A very interesting but not surprising study out of Aussie. Its important to note that higher productivity is also a result of the cultures these leaders create, the experience and customer focus that results.
Let’s hope more business leaders take note of the study including front-line managers
Leadership Crucial for Profit
High-performing workplaces are 12 per cent more productive and up to three times more profitable than their low-performing competitors, but what does it take to create this kind of success?
Well, the answer doesn’t lie in cost-cutting or bonuses.
According to a two-year study of 78 Australian companies, high performance is largely created through the quality and inclusiveness of leadership, as well as innovation.
The lead author of the study, Christina Boedker from the Australian School of Business, says the most important element in improving productivity is leadership.
“Leaders have the greatest impact on productivity and profitability – and this is at all levels,” Boedker says. “Frontline managers have the greatest impact.
“Those organisations where they create great connections with the staff and make people feel more valued are three times more productive.”
However, leaders often neglect this piece of the productivity puzzle because it seems so insubstantial compared with the tangible benefits they can see if they invest in a new IT or production system.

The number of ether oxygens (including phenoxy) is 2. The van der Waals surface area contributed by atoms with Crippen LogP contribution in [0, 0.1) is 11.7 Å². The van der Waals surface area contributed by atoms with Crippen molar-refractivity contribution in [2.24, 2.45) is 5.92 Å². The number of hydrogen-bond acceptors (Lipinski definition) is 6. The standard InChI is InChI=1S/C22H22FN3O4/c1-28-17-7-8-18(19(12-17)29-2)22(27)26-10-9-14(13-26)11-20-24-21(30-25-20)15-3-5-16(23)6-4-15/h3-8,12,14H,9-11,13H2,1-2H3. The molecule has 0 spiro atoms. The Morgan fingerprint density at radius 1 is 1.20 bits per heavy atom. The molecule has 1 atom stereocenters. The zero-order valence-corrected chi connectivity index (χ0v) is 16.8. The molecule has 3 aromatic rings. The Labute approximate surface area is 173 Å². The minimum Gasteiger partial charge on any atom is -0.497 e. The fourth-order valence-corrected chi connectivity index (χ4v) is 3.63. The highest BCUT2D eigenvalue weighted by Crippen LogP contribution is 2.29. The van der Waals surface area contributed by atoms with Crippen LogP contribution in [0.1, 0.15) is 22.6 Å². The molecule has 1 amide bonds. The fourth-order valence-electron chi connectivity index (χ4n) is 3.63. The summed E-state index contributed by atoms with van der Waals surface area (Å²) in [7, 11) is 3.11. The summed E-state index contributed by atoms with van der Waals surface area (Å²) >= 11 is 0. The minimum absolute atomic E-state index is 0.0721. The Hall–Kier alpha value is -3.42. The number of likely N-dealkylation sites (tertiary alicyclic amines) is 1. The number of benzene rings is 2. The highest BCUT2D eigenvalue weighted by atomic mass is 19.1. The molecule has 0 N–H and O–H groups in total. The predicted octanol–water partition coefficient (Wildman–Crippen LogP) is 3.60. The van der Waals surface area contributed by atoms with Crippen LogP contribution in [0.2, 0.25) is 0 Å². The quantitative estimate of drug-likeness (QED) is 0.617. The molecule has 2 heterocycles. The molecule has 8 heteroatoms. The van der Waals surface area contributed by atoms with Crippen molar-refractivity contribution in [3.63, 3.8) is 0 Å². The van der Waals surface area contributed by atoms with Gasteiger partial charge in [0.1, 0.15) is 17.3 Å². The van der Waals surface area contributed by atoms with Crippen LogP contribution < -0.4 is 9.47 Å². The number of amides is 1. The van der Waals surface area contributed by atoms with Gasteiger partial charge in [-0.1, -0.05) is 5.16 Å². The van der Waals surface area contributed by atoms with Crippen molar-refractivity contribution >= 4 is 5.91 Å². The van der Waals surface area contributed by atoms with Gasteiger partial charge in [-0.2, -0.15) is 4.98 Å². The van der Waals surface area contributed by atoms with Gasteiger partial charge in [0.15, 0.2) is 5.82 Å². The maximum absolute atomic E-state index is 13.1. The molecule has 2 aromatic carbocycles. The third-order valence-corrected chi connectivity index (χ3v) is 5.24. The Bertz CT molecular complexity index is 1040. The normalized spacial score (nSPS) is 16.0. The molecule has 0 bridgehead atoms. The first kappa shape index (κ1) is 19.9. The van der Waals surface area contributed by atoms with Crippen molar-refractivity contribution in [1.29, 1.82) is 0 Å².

“What we are talking about is the need for a change in values and behaviours,” Boedker says. Good leaders are aware their employees must be treated fairly, she says.
Of the 78 organisations in the study, only 15 per cent were found to be high performing. And one thing all of those had in common was a focus on employee participation and involvement in key decision-making processes.
“This makes employees feel of value,” Boedker says.
She says people’s sense of identity and self-esteem are entwined with their work and this needs to be acknowledged by their managers. If people are having a hard time in their jobs, it is almost impossible not to take it personally.
“If people feel valued, that’s what makes them go the extra mile.”
The difference in profit margin between high and low performers averaged $8.8 million per organisation, or $40,051 per full-time employee.
The study, Leadership, Culture and Management Practices of High-Performing Workplaces in Australia, was launched last October and the project is now in its third stage, funded by the federal government.
The participating organisations are all in the services sector, which employs 85 per cent of the Australian workforce.
Boedker is now exploring whether what was learnt about the practices of high-performance companies can make a difference to five different organisations, which will be working with consultants for a year.
“We are working with companies in the low- and mid-performance categories and we are looking at what works and what doesn’t work,” Boedker says.
The researchers will put together a set of guidelines that can be used to help organisations improve their performance.
Other ingredients for the high-performance workplace include: its ability to respond to changes in its environment; effective use and quality of information, communication and technology; excellence in attracting and retaining high-quality people; and flexibility in employee behaviour and skills.